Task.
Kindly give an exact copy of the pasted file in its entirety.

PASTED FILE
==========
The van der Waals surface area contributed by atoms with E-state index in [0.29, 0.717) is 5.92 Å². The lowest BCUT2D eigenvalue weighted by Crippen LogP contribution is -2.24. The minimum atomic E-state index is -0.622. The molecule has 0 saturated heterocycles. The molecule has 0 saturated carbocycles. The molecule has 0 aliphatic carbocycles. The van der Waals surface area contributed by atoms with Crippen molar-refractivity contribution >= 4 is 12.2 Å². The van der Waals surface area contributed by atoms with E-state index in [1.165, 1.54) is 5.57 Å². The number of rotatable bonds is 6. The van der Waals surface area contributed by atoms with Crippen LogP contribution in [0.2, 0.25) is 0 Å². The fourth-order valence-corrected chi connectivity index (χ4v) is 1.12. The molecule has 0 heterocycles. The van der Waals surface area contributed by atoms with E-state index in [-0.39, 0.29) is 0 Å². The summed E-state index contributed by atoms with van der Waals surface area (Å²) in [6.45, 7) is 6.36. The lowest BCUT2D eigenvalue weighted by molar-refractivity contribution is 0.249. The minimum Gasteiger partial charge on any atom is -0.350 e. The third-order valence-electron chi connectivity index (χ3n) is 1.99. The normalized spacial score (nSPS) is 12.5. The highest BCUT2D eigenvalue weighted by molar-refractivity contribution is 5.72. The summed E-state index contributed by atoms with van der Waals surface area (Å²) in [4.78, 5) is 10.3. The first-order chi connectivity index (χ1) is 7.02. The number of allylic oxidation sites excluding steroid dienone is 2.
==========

The van der Waals surface area contributed by atoms with E-state index in [0.29, 0.717) is 5.92 Å². The lowest BCUT2D eigenvalue weighted by Crippen LogP contribution is -2.24. The minimum atomic E-state index is -0.622. The molecule has 0 saturated heterocycles. The molecule has 0 saturated carbocycles. The molecule has 0 aliphatic carbocycles. The van der Waals surface area contributed by atoms with Crippen molar-refractivity contribution >= 4 is 12.2 Å². The van der Waals surface area contributed by atoms with E-state index in [1.165, 1.54) is 5.57 Å². The number of rotatable bonds is 6. The van der Waals surface area contributed by atoms with Crippen LogP contribution in [0.2, 0.25) is 0 Å². The fourth-order valence-corrected chi connectivity index (χ4v) is 1.12. The molecule has 0 heterocycles. The van der Waals surface area contributed by atoms with E-state index in [-0.39, 0.29) is 0 Å². The summed E-state index contributed by atoms with van der Waals surface area (Å²) in [6.45, 7) is 6.36. The lowest BCUT2D eigenvalue weighted by molar-refractivity contribution is 0.249. The minimum Gasteiger partial charge on any atom is -0.350 e. The third-order valence-electron chi connectivity index (χ3n) is 1.99. The normalized spacial score (nSPS) is 12.5. The highest BCUT2D eigenvalue weighted by molar-refractivity contribution is 5.72. The summed E-state index contributed by atoms with van der Waals surface area (Å²) in [4.78, 5) is 10.3. The first-order chi connectivity index (χ1) is 7.02. The number of allylic oxidation sites excluding steroid dienone is 2.